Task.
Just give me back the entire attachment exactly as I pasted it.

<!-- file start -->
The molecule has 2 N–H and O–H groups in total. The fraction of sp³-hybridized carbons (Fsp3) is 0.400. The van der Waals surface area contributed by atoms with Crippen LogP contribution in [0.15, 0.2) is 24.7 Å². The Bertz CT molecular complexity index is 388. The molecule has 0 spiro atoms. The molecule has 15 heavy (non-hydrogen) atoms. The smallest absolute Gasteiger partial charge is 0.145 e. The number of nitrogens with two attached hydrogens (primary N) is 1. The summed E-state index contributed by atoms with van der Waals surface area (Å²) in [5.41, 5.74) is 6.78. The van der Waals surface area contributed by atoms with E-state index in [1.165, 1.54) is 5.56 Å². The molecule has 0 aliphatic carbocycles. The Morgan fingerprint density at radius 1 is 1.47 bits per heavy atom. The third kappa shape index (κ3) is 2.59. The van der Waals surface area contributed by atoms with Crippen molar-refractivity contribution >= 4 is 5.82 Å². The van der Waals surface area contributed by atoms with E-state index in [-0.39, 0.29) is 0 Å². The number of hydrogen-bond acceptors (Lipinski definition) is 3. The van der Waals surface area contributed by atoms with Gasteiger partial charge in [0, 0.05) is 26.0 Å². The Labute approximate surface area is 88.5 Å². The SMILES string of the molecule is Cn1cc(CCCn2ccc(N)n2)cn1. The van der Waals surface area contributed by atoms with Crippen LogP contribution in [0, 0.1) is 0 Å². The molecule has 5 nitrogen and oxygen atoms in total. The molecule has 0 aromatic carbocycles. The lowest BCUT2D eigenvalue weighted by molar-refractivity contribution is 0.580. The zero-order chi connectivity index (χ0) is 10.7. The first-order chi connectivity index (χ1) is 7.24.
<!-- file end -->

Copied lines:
The molecule has 2 N–H and O–H groups in total. The fraction of sp³-hybridized carbons (Fsp3) is 0.400. The van der Waals surface area contributed by atoms with Crippen LogP contribution in [0.15, 0.2) is 24.7 Å². The Bertz CT molecular complexity index is 388. The molecule has 0 spiro atoms. The molecule has 15 heavy (non-hydrogen) atoms. The smallest absolute Gasteiger partial charge is 0.145 e. The number of nitrogens with two attached hydrogens (primary N) is 1. The summed E-state index contributed by atoms with van der Waals surface area (Å²) in [5.41, 5.74) is 6.78. The van der Waals surface area contributed by atoms with E-state index in [1.165, 1.54) is 5.56 Å². The molecule has 0 aliphatic carbocycles. The Morgan fingerprint density at radius 1 is 1.47 bits per heavy atom. The third kappa shape index (κ3) is 2.59. The van der Waals surface area contributed by atoms with Crippen molar-refractivity contribution >= 4 is 5.82 Å². The van der Waals surface area contributed by atoms with E-state index in [-0.39, 0.29) is 0 Å². The number of hydrogen-bond acceptors (Lipinski definition) is 3. The van der Waals surface area contributed by atoms with Gasteiger partial charge in [0, 0.05) is 26.0 Å². The Labute approximate surface area is 88.5 Å². The SMILES string of the molecule is Cn1cc(CCCn2ccc(N)n2)cn1. The van der Waals surface area contributed by atoms with Crippen LogP contribution in [0, 0.1) is 0 Å². The molecule has 5 nitrogen and oxygen atoms in total. The molecule has 0 aromatic carbocycles. The lowest BCUT2D eigenvalue weighted by molar-refractivity contribution is 0.580. The zero-order chi connectivity index (χ0) is 10.7. The first-order chi connectivity index (χ1) is 7.24.